London, June 11 (MTI) – Human Resources Minister Zoltan Balog discussed the transformation of the social welfare system with British Secretary of State for Work and Pensions Iain Duncan Smith in London and opportunities for cooperation in higher education with Scotland’s Cabinet Secretary for Education and Lifelong Learning Angela Constance in Edinburgh.
Balog told MTI by phone late on Wednesday that the transformation of Britain’s labour and social welfare system was progressing in a similar direction as Hungary’s, with services increasingly tied to meeting certain conditions. In Britain social help is only offered if the recipient meets certain conditions that help him or her switch from a passive condition to an active one, Balog said. This approach is similar to Hungarian regulations that tie family benefits to children attending school, he added.
The minister assured Duncan Smith that the Hungarian government understood British plans that oblige EU citizens seeking work in Britain to return home if they are unsuccessful for six months.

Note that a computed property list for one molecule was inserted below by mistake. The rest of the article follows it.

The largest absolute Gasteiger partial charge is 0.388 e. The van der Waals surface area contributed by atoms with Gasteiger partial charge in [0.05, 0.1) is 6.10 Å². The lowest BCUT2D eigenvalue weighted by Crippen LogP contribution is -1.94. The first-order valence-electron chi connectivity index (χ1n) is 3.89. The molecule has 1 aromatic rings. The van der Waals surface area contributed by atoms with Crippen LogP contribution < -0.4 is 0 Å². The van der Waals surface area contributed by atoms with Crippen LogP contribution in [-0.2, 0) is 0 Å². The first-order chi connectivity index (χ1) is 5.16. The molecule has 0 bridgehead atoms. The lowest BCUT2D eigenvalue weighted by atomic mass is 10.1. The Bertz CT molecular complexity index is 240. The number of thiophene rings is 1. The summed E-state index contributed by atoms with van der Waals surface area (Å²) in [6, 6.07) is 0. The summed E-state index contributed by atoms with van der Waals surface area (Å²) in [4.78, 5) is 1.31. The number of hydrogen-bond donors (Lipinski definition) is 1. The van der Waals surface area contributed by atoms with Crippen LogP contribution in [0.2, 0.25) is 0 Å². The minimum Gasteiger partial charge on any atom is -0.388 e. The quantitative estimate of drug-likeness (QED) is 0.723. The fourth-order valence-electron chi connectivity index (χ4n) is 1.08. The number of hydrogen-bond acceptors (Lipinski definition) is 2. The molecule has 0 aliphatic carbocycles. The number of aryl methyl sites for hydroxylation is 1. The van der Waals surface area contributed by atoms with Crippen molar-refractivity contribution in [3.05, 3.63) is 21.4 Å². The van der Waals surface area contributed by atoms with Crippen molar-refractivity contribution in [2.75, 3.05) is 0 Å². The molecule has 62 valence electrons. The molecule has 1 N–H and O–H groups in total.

During talks with Constance, Balogh asked for Scotland’s support for a new scholarship scheme named after 11th-century queen Saint Margaret of Scotland, who was born in Hungary. The scheme is based on private donations to help Hungarians study in Scotland and Scottish people study in Hungary. The Queen Margaret Legacy Programme was launched last November to offer study possibilities in areas linked to Saint Margaret and her legacy.
Addressing an event at Queen Margaret University in Edinburgh, Balog highlighted episodes of Hungarian-Scottish cooperation, including Adam Clark, a Scottish engineer who supervised the construction of Budapest’s Chain Bridge in the mid-19th century, the Bethesda Children’s Hospital in Budapest set up with Scottish help, and Scottish Presbyterian nurse Jane Haining, who looked after Jewish children in Budapest. She was arrested by the Nazis and died in the death camp of Auschwitz.
Balog said an estimated nearly 1,000 Hungarians were studying at Scottish universities.